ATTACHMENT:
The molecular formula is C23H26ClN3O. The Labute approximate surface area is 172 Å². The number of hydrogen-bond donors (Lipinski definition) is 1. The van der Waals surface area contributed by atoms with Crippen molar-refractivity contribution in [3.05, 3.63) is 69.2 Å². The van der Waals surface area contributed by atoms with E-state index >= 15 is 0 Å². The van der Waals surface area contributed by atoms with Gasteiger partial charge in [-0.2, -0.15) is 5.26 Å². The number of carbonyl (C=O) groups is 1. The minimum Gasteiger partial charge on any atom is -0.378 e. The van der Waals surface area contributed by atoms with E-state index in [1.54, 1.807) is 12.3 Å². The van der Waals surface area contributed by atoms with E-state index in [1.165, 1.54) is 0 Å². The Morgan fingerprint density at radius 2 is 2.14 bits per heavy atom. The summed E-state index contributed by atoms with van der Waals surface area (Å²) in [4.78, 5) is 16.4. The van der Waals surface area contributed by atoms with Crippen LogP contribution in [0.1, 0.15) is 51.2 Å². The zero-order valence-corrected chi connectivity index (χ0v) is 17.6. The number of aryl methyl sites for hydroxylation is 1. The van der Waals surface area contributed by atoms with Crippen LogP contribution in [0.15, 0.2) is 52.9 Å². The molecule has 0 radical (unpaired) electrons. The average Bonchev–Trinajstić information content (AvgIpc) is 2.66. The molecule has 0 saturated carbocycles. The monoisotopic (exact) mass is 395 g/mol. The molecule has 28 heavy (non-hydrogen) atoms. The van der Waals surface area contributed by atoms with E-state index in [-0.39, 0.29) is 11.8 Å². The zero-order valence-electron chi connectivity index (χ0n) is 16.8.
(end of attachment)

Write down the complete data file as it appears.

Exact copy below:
The molecular formula is C23H26ClN3O. The Labute approximate surface area is 172 Å². The number of hydrogen-bond donors (Lipinski definition) is 1. The van der Waals surface area contributed by atoms with Crippen molar-refractivity contribution in [3.05, 3.63) is 69.2 Å². The van der Waals surface area contributed by atoms with E-state index >= 15 is 0 Å². The van der Waals surface area contributed by atoms with Gasteiger partial charge in [-0.2, -0.15) is 5.26 Å². The number of carbonyl (C=O) groups is 1. The minimum Gasteiger partial charge on any atom is -0.378 e. The van der Waals surface area contributed by atoms with E-state index in [1.54, 1.807) is 12.3 Å². The van der Waals surface area contributed by atoms with E-state index in [1.165, 1.54) is 0 Å². The Morgan fingerprint density at radius 2 is 2.14 bits per heavy atom. The summed E-state index contributed by atoms with van der Waals surface area (Å²) in [4.78, 5) is 16.4. The van der Waals surface area contributed by atoms with Crippen LogP contribution in [0.1, 0.15) is 51.2 Å². The zero-order valence-corrected chi connectivity index (χ0v) is 17.6. The number of aryl methyl sites for hydroxylation is 1. The van der Waals surface area contributed by atoms with Crippen LogP contribution in [0.15, 0.2) is 52.9 Å². The molecule has 0 radical (unpaired) electrons. The average Bonchev–Trinajstić information content (AvgIpc) is 2.66. The molecule has 0 saturated carbocycles. The monoisotopic (exact) mass is 395 g/mol. The molecule has 28 heavy (non-hydrogen) atoms. The van der Waals surface area contributed by atoms with E-state index in [-0.39, 0.29) is 11.8 Å². The zero-order valence-electron chi connectivity index (χ0n) is 16.8.